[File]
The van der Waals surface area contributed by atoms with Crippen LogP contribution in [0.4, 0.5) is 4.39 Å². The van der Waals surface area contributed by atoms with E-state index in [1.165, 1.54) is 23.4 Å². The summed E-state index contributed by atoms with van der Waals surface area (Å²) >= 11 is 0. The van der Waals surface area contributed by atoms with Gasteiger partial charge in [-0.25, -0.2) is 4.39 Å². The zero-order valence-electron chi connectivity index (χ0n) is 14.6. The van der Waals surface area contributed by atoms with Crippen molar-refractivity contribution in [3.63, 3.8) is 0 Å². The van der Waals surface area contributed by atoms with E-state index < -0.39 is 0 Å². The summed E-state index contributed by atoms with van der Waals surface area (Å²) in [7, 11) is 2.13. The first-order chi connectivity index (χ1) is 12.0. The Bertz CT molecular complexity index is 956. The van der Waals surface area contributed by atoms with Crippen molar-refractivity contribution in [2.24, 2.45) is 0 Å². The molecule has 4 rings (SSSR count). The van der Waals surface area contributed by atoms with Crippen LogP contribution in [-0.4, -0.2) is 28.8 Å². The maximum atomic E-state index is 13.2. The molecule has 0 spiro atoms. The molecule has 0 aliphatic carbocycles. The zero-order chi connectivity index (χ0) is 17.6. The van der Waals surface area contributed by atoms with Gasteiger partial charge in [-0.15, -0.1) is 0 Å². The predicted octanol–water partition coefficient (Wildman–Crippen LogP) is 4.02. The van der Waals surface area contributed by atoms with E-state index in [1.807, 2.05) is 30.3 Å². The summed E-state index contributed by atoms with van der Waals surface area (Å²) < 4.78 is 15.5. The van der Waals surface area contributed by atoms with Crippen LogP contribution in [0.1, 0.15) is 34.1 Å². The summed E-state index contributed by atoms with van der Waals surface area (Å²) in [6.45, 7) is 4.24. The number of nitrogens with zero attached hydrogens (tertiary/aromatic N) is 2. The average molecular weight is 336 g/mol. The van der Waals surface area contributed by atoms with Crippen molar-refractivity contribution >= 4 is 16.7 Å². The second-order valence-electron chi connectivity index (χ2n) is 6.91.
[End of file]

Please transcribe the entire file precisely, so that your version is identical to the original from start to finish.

The van der Waals surface area contributed by atoms with Crippen LogP contribution in [0.4, 0.5) is 4.39 Å². The van der Waals surface area contributed by atoms with E-state index in [1.165, 1.54) is 23.4 Å². The summed E-state index contributed by atoms with van der Waals surface area (Å²) >= 11 is 0. The van der Waals surface area contributed by atoms with Gasteiger partial charge in [-0.25, -0.2) is 4.39 Å². The zero-order valence-electron chi connectivity index (χ0n) is 14.6. The van der Waals surface area contributed by atoms with Crippen molar-refractivity contribution in [3.63, 3.8) is 0 Å². The van der Waals surface area contributed by atoms with E-state index < -0.39 is 0 Å². The summed E-state index contributed by atoms with van der Waals surface area (Å²) in [7, 11) is 2.13. The first-order chi connectivity index (χ1) is 12.0. The Bertz CT molecular complexity index is 956. The van der Waals surface area contributed by atoms with Crippen molar-refractivity contribution in [2.24, 2.45) is 0 Å². The molecule has 4 rings (SSSR count). The van der Waals surface area contributed by atoms with Crippen LogP contribution in [-0.4, -0.2) is 28.8 Å². The maximum atomic E-state index is 13.2. The molecule has 0 spiro atoms. The molecule has 0 aliphatic carbocycles. The zero-order chi connectivity index (χ0) is 17.6. The van der Waals surface area contributed by atoms with Gasteiger partial charge in [-0.15, -0.1) is 0 Å². The predicted octanol–water partition coefficient (Wildman–Crippen LogP) is 4.02. The van der Waals surface area contributed by atoms with E-state index in [1.807, 2.05) is 30.3 Å². The summed E-state index contributed by atoms with van der Waals surface area (Å²) < 4.78 is 15.5. The van der Waals surface area contributed by atoms with Crippen LogP contribution in [0.1, 0.15) is 34.1 Å². The summed E-state index contributed by atoms with van der Waals surface area (Å²) in [6.45, 7) is 4.24. The number of nitrogens with zero attached hydrogens (tertiary/aromatic N) is 2. The average molecular weight is 336 g/mol. The van der Waals surface area contributed by atoms with Crippen molar-refractivity contribution >= 4 is 16.7 Å². The second-order valence-electron chi connectivity index (χ2n) is 6.91.